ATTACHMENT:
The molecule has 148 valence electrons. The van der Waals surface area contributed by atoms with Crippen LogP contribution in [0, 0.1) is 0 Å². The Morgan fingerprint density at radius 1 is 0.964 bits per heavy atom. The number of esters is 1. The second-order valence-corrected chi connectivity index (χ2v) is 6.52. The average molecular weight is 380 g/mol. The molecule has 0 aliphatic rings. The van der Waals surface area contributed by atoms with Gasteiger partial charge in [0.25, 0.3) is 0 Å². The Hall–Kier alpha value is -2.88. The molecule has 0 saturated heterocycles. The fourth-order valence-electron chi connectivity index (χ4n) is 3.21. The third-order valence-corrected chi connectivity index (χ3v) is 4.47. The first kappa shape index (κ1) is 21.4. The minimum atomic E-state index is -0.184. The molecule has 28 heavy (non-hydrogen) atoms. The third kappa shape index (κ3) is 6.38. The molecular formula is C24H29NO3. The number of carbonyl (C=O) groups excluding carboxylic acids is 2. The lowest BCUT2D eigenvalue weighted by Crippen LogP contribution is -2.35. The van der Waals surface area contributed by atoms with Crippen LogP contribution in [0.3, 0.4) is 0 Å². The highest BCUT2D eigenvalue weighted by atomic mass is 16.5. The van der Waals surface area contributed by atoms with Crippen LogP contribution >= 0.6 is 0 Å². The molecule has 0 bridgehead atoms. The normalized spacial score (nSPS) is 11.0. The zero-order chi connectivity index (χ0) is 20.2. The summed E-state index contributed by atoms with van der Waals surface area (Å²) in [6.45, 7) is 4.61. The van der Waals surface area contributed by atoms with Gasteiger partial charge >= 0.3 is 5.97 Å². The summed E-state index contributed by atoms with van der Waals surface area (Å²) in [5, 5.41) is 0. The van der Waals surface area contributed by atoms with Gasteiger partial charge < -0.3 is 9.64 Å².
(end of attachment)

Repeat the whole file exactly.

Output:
The molecule has 148 valence electrons. The van der Waals surface area contributed by atoms with Crippen LogP contribution in [0, 0.1) is 0 Å². The Morgan fingerprint density at radius 1 is 0.964 bits per heavy atom. The number of esters is 1. The second-order valence-corrected chi connectivity index (χ2v) is 6.52. The average molecular weight is 380 g/mol. The molecule has 0 aliphatic rings. The van der Waals surface area contributed by atoms with Gasteiger partial charge in [0.25, 0.3) is 0 Å². The Hall–Kier alpha value is -2.88. The molecule has 0 saturated heterocycles. The fourth-order valence-electron chi connectivity index (χ4n) is 3.21. The third-order valence-corrected chi connectivity index (χ3v) is 4.47. The first kappa shape index (κ1) is 21.4. The minimum atomic E-state index is -0.184. The molecule has 28 heavy (non-hydrogen) atoms. The third kappa shape index (κ3) is 6.38. The molecular formula is C24H29NO3. The number of carbonyl (C=O) groups excluding carboxylic acids is 2. The lowest BCUT2D eigenvalue weighted by Crippen LogP contribution is -2.35. The van der Waals surface area contributed by atoms with Crippen LogP contribution in [0.3, 0.4) is 0 Å². The highest BCUT2D eigenvalue weighted by atomic mass is 16.5. The van der Waals surface area contributed by atoms with Crippen LogP contribution >= 0.6 is 0 Å². The molecule has 0 bridgehead atoms. The normalized spacial score (nSPS) is 11.0. The zero-order chi connectivity index (χ0) is 20.2. The summed E-state index contributed by atoms with van der Waals surface area (Å²) in [6.45, 7) is 4.61. The van der Waals surface area contributed by atoms with Gasteiger partial charge >= 0.3 is 5.97 Å². The summed E-state index contributed by atoms with van der Waals surface area (Å²) in [5, 5.41) is 0. The van der Waals surface area contributed by atoms with Gasteiger partial charge < -0.3 is 9.64 Å².